Thomas Edison was once asked ‘How many crazy ideas do you have to go through before you hit on a really great one?’ to which he answered: ‘All of them’. He knew that great ideas often evolve from a process which produces all sorts of strange creations along the way.
Consider the output of the world’s most prolific inventor, Dr Yoshiro Nakamatsu, who currently holds 3,377 patents, which includes things like his musical golf putter, the spray-on aphrodisiac, pogo boots and (my personal favourite) the Attack Wig, the world’s first hairpiece engineered for self-defence. But in amongst all the craziness of underwater notepads and brain-boosting armchairs there’s some ideas you might be more familiar with: the digital watch, the floppy disc, the CD and the fax machine.
That’s right; the same brain that gave the world the StayAwake Pillow also dreamed up the karaoke machine, the taxi meter and DVD. That’s what happens when you open your mind; all sorts of things blow in. The trick is to scribble them all down without hesitation or evaluation, because as soon as you start judging ideas your brain stops making ‘em. It’s almost as if you’ve got a switch that flips between ‘imagine’ and ‘critique’… for most of us it’s an either/or kinda thing, so you need to go for quantity by ignoring the quality, at least in the beginning.
The creative mind takes a little while to warm up, so your first ideas are likely to be pretty obvious, the sort of thing that’s either already been done or will be by the end of the week. That’s ok, you’re still in low gear so don’t expect too much brilliance just yet. Whatever you do, don’t stop, even if the gaps between ideas seem excruciatingly long… we all go through those.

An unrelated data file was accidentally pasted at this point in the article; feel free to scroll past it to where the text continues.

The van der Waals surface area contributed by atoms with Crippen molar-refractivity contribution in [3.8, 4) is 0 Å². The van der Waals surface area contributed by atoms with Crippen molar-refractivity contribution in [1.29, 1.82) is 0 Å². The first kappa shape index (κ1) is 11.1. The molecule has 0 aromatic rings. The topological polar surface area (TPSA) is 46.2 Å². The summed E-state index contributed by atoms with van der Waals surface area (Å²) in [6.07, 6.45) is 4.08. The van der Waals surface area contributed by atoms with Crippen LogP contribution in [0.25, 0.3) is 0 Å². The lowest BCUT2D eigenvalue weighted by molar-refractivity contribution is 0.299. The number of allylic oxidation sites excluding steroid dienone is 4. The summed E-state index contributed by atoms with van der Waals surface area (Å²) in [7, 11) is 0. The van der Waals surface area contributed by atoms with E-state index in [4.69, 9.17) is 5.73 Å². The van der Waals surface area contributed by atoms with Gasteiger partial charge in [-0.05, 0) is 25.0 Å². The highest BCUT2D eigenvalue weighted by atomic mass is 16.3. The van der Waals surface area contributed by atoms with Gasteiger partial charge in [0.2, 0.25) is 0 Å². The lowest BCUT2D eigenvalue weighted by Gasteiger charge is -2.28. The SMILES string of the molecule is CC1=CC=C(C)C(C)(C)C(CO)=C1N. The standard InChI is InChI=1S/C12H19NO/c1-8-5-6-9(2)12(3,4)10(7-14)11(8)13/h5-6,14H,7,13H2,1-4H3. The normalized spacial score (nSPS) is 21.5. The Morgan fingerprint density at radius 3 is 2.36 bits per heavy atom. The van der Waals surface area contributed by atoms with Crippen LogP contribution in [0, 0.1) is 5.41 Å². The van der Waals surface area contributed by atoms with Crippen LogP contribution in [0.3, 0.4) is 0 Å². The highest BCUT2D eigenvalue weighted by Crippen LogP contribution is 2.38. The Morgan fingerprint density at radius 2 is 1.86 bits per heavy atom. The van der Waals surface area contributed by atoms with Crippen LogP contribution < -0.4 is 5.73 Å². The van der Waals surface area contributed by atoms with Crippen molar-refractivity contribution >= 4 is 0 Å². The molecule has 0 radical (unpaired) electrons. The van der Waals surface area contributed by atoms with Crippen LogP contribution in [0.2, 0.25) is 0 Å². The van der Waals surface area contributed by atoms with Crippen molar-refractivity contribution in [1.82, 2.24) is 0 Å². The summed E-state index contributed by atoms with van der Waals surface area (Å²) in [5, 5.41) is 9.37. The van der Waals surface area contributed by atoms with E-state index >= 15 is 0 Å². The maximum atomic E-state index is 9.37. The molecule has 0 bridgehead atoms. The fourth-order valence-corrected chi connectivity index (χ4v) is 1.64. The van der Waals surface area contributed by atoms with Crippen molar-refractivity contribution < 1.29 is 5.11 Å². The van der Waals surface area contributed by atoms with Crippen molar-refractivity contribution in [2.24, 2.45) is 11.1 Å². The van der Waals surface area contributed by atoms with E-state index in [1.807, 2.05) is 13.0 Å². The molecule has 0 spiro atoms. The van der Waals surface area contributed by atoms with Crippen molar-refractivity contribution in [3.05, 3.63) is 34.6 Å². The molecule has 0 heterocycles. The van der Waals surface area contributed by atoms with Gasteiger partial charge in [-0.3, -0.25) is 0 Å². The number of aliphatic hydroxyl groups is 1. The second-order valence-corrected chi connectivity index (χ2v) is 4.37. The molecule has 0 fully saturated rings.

You’ll know second stage has kicked in when you start getting ideas that are both exciting and intimidating, the kind you’ll feel the instinct to squash. When your mind flips between ‘how awesome would that be?’ and ‘how the hell could I make that happen?’ you’re in the sweet spot where ideas are just crazy enough to capture people’s imagination but not crazy enough to be completely impossible. These are the ideas most likely to pan out for you in the short term, so make sure you find ‘em all.
With each new idea, your mind gets a little wider, letting even bigger ideas climb in. That’s when you find yourself in the third stage, where the ideas are wildly impractical, bizarre, even disturbing. Enjoy your time in this space, surrender to its madness and take the opportunity to push your imagination to its limits. Because somewhere in this Crazy space is where the future waits; innovations we take for granted today seemed crazy a mere decade ago.
Who knows? One day, we’ll all be wearing Attack Wigs.
Nah. That’s just crazy… or is it?